This bill would prohibit an operator of an internet website, online service, online application, or mobile application directed to minors, or an operator of an internet website, online service, online application, or mobile application that has actual knowledge that a minor is using its internet website, online service, online application, or mobile application, from using the personal information of a minor to direct content to the minor, or a group of individuals who are similar to the minor, based upon the minor’s actual or perceived race, ethnicity, religion, physical or mental disability, medical condition, gender identity, gender expression, sexual orientation, sex, or socioeconomic background, or any other factor used as a proxy for identifying any of those characteristics.

Status: Held in Senate policy committee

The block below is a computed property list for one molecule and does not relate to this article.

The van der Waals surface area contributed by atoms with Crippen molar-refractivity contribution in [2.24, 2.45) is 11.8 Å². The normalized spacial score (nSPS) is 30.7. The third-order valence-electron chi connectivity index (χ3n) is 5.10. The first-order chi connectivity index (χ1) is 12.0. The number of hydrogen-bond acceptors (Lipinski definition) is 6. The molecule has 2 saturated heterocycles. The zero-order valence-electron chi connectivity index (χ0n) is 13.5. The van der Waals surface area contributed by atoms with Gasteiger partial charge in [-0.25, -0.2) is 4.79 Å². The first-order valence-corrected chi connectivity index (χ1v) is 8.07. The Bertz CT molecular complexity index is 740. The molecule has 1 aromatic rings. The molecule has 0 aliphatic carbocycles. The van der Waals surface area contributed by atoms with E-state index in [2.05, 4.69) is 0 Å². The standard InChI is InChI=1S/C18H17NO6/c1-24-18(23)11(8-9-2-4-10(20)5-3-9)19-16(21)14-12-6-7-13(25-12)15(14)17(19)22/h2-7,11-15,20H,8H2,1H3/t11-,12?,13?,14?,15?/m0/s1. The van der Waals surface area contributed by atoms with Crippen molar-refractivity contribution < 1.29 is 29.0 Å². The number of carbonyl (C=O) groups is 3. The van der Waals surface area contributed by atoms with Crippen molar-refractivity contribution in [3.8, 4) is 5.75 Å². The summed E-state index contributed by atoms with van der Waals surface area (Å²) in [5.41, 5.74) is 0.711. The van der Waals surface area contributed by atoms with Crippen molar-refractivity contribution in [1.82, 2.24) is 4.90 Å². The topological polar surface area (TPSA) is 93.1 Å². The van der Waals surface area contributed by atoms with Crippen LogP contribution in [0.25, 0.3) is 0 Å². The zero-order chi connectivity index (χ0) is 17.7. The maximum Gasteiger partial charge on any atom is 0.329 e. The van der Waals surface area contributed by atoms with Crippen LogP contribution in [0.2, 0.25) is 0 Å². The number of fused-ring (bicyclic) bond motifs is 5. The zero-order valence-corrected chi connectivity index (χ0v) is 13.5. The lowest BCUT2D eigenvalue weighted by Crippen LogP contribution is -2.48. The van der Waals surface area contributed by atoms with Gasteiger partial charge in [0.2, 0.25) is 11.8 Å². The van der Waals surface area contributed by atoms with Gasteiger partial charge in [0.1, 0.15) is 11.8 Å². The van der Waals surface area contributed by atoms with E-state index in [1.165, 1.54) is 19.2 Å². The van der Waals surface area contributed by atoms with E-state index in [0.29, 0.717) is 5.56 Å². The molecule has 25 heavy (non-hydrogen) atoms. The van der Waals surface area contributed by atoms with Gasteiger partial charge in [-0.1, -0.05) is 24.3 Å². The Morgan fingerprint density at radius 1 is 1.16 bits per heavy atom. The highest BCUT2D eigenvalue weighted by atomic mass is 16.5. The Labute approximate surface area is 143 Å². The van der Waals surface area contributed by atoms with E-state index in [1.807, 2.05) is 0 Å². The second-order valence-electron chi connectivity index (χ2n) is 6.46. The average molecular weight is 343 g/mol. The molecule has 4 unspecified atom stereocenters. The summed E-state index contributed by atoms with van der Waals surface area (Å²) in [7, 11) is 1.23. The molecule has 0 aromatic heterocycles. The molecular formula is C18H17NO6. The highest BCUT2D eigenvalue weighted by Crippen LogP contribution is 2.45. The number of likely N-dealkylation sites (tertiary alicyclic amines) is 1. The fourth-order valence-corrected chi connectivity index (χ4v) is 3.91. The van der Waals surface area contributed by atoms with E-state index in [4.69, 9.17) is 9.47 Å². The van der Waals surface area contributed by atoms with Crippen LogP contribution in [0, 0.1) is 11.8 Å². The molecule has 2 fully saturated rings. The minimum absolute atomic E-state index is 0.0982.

SB 561 (Jackson) – New private right of action enforcement

This bill would expand a consumer’s rights to bring a civil action for damages to apply to other violations under the CCPA. This bill would instead specify that the Attorney General may publish materials that provide businesses and others with general guidance on how to comply with the CCPA. This bill would delete the 30-day period in which to cure after receiving notice of an alleged violation.

Status: Held in Senate fiscal committee

The Legislature is scheduled to adjourn on September 13, and Governor Gavin Newsom will have 30 days to act on measures sent to him by that date. We’ll check back after final actions take place on these and other measures.